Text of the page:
New art forms are inevitable. So are reactions like, “That’s not art!” usually accompanied by incredulous pearl-clutching. But for those in the know, art is what we make it. And today’s definition of digital art very much includes NFTs. Particularly if you’re inside the Metaverse.
And inside the Metaverse, everything is digital. Will the growing Metaverse be real? Undoubtedly. If you can ‘go’ to a website or social platform, you’ll ‘go’ to the Metaverse too. So, the perception that only items in the physical world are real will continue changing, primarily for the initiated early adopters of VR, AR, and MR technology. It’s a philosophical conversation we expect to continue for many years.
So, we haven’t seen the end of objections about digital art not being real (or art) and NFT ownership not being necessary. But those statements are being made because the trend is happening. Many people want NFTs. We would even argue that NFTs are necessary to help us deepen our relationships in immersive communities and enable us to evolve out of the cluttered world we’re trying to leave behind.
Are NFTs actually real and/or art?
You don’t have to spend much time exploring the Metaverse to start understanding why NFTs (art and more) appeal to their collectors – along with a sophisticated perception of what both ‘real’ and ‘art’ mean in the Metaverse.
In the coming years of Metaverse expansion, discussions of what constitutes reality may be one of those agree-to-disagree topics for some time. If you’re a gamer who has ever coveted a piece of loot, you don’t need to be convinced that a digital item exists. Can you hold it? Not with your physical hand, but again, if you’ve entered the Metaverse, you’ve done so with an avatar, who absolutely can hold your digital item. So, the more relevant question is, will you spend time convincing someone who disagrees with you that a digital item is real?
And part two of the discussion is, do NFTs qualify as art as well as being real items? Again, the answer rests with the individual, affected by perception and belief. Those influences will change, in time, and someone who was a skeptic last week may already have expanded their viewpoint.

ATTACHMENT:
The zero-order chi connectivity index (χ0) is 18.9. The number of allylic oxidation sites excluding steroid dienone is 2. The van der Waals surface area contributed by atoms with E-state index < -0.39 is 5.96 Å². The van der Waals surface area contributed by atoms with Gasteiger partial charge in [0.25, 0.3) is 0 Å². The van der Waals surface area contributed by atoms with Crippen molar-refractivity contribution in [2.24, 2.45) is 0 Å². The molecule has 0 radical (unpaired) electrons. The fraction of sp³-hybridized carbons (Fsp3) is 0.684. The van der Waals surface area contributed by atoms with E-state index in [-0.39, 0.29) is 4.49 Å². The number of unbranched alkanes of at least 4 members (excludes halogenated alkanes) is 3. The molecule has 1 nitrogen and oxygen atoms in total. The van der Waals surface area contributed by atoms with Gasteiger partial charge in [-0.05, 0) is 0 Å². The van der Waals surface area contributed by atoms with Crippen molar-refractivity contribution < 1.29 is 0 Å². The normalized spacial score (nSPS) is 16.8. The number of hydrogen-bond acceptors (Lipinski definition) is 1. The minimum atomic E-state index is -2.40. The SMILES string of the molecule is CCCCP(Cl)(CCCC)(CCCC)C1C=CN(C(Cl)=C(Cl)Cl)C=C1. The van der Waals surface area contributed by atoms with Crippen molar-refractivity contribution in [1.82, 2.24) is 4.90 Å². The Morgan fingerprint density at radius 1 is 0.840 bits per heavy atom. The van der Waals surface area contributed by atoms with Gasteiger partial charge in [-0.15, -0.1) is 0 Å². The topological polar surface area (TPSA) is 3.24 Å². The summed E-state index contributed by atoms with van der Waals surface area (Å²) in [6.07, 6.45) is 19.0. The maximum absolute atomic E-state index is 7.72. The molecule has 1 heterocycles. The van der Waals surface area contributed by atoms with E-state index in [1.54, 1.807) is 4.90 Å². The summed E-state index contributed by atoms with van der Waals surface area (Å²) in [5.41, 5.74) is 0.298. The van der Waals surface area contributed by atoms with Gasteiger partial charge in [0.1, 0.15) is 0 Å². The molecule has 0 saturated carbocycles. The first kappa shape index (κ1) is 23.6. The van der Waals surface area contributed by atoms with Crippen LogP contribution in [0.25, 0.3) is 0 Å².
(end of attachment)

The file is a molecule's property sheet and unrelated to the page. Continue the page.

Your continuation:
Nyan Cat as a case study
Exploring what makes NFTs a viable art form can be done by looking at some of the most prominent sales. Take for example the story of Nyan Cat, referenced in the title of this post. It was originally created as an animated gif and posted to YouTube (video below) in 2011. It’s a relatively simple pixelated image of a cat with a toaster pastry body, flying through water or space on a flowing rainbow. All accompanied by a now infamous refrain of meow-singing.
In February of 2021, Nyan Cat was remastered and sold as an NFT for the equivalent of $587,000 USD. To confirm that a pixelated gif is now worth over half a million dollars shocks many of us. More shocking to many, is that this valuation is for a strictly digital file. There is no Nyan Cat hanging in a gallery surrounded by bulletproof glass. No, it’s protected by something arguably more secure. A blockchain token.
What makes NFTs valuable?
In the end, the more pertinent point regarding NFTs may be that, regardless of whether or not you perceive them to be real or art, many of them are undeniably valuable. But why? The answer starts with scarcity. Being minted as an NFT makes an item not just secure, but the ownership verifiable to an unquestionable degree.
Ask yourself, is there an art collector somewhere in the world who would vie for the privilege of being declared the owner of the Mona Lisa? In this scenario, despite having a single private owner, no one would ever lay their physical hands on the Mona Lisa. The owner would view the iconic masterpiece like other art lovers, from a distance while it remained under lock and key. If you think the answer would still be a resounding, “Yes!” then you can understand why a collector would want to be the name attached to a sought-after NFT.